A spyware can be installed on a cell phone in multiple ways without the owner knowing and without another person touching the phone. For example, the owner of the device can download an application that secretly contains a spyware or virus. Some spyware can be installed on a cell phone remotely, through the Bluetooth connection or even through multimedia messages that the cell phone owner opens.


Cellular spyware is similar to spyware that affects computers because they both install themselves on the device after the user opens a message from an unknown person or downloads a program that has spyware. Often, cell phone spyware is used by a suspicious wife or father to monitor the activities of a family member. There are also many types of spyware available that allow a person to gain remote access to important information on a cell phone and to steal a person’s identity. In many cases, the cell phone owner does not realize that his device has a spyware until he sees that the cell phone bill shows text messages to unknown numbers. Sometimes an infected cell behaves strangely,

Downloading applications

Many smartphone owners who download applications for their Android device or for their iPhone do not realize that these applications are infected with spyware. In June 2010, SMobile Systems released a report that showed that about 20% of the applications available in the Android store contained a program that allowed a third party to gain access to important and private information from the device owner. Nearly 5% of applications could make calls to any cell number and about 2% could send text messages to a premium number, which included excessive fees, according to an article by Cnet.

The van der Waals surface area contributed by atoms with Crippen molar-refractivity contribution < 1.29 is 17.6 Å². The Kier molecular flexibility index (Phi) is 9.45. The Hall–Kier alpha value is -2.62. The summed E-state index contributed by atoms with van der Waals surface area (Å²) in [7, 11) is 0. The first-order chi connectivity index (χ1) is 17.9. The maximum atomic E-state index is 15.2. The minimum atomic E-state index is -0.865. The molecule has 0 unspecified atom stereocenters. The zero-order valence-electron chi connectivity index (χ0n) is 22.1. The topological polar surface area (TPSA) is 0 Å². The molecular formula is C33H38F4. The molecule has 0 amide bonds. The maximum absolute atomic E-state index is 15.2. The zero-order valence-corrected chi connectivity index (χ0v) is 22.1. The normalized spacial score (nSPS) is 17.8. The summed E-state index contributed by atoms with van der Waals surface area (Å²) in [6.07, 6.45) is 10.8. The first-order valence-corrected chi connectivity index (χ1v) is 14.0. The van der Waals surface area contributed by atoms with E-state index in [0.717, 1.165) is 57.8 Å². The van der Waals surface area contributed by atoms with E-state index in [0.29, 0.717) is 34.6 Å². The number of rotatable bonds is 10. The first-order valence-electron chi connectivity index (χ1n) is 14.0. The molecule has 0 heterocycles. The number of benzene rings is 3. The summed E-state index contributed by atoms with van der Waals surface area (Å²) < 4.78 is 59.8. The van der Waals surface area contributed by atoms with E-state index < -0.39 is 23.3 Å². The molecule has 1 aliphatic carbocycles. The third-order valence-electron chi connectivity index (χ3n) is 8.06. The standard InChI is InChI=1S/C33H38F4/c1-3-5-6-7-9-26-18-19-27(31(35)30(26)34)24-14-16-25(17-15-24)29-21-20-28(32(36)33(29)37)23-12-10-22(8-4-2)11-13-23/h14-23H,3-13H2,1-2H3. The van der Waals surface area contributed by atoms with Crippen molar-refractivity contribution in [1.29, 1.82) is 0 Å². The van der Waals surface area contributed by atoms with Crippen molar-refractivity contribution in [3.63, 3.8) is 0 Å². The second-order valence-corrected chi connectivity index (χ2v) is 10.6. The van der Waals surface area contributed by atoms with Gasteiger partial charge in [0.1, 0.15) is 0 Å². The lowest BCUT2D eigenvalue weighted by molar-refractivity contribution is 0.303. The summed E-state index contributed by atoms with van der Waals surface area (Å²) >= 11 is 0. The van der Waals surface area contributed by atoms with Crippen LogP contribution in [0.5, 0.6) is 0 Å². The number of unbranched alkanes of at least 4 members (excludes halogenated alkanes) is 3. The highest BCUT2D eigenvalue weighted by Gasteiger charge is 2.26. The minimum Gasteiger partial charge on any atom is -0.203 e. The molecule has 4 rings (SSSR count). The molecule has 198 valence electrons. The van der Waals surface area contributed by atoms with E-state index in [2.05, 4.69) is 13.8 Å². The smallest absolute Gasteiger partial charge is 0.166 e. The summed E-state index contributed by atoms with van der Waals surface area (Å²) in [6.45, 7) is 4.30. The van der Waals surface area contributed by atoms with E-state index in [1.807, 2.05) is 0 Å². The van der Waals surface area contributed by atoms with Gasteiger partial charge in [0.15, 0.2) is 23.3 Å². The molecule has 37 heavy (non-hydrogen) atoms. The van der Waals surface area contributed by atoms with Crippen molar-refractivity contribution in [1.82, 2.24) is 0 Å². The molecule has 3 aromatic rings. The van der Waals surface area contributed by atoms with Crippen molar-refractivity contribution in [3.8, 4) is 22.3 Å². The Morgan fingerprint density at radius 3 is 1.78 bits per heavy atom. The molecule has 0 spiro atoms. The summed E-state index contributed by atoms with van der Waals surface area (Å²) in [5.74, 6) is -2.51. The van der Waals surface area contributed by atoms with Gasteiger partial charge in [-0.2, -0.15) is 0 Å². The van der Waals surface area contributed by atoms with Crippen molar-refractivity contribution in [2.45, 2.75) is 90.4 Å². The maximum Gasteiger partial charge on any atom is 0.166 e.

MMS messages

Clicking on a link in an MMS message can also cause a spyware to be installed on the device. In February 2011, China’s National Computer Virus Emergency Response Center reported the existence of py.Felxispy spyware, which was aimed at devices with the Symbian operating system. Once users clicked on the MMS message, the spyware turned on the device’s conference call function while also turning on the speakerphone to monitor sound. According to a SecurityWeek article, this spyware also sent text messages that the user received to a monitored phone.


Law enforcement organizations sometimes use spywares to conduct electronic surveillance on suspects. In December 2006, Cnet reported that the FBI had installed remote programs on cell phones that belonged to an organized crime family in New York. Cnet reported that spyware activated the cell phone microphone to transmit the audio of conversations to researchers without the need to gain physical access to the devices.



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